What can you tell us about the hunger situation now?

In Haiti there are no jobs; there is no employment, even in the non-formal sector there is nothing. Families are fighting on a daily basis to survive. Food is very expensive.

There is no way for these families to have income. In the main town of PaP they burned many stores, many factories, etc. Many places burned down places were providing some jobs to people. And [the gangs] stole everything from those families.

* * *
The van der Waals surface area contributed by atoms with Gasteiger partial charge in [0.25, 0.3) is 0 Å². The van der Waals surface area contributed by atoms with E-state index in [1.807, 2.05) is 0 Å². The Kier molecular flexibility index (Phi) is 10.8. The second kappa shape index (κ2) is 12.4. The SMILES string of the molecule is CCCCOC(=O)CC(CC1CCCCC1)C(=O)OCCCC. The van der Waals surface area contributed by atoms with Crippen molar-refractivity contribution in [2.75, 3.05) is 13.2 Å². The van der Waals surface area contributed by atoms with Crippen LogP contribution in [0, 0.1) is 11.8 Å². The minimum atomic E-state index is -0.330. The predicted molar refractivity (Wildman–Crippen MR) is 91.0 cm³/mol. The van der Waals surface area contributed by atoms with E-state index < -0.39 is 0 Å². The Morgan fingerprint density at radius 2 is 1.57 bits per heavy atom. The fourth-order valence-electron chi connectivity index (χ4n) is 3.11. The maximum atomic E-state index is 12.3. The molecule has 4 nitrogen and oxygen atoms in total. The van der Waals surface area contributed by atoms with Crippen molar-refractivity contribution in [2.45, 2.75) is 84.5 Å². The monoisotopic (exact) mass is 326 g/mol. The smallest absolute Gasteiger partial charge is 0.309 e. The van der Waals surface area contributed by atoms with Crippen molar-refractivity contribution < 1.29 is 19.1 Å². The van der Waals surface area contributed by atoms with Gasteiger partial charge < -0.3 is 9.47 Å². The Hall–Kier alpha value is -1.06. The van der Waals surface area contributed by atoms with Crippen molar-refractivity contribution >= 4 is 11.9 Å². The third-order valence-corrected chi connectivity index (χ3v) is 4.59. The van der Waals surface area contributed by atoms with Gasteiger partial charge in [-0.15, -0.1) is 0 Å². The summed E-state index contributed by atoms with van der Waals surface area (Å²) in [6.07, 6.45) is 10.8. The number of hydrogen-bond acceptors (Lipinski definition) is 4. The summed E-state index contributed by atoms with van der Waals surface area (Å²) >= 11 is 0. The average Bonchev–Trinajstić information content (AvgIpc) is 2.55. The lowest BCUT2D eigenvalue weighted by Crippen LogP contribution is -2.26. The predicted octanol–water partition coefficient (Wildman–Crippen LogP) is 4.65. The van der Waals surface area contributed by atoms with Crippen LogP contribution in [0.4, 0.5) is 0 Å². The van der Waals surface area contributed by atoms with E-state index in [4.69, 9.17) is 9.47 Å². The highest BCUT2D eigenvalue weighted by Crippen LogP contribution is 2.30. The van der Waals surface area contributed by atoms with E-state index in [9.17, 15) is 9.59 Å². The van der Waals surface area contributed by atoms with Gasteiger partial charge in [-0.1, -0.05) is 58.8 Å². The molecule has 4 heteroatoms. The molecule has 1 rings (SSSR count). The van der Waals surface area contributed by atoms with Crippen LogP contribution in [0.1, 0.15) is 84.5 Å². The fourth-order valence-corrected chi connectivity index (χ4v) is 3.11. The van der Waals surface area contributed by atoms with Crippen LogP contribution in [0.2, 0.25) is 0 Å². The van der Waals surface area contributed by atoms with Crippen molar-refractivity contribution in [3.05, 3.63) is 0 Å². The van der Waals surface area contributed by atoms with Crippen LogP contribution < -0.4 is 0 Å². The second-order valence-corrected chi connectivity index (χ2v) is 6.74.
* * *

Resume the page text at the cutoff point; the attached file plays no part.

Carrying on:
Have you seen anything that gives you hope?

We think there is hope because we are there. We are trying to do something. But we don’t know when the situation will be improving. The situation remains very complicated and volatile right now because we don’t have any support. We are fighting by ourselves to survive on a daily basis, to see how we can feed the children, to protect ourselves, to survive.

We have been so happy to work with CARE because CARE shares the same philosophy as us: trying to help people in need, especially [working] to reinforce the capacity of women’s organizations to face this situation and to be able to support other women and girls in the whole community.

CARE in Haiti

Back to Top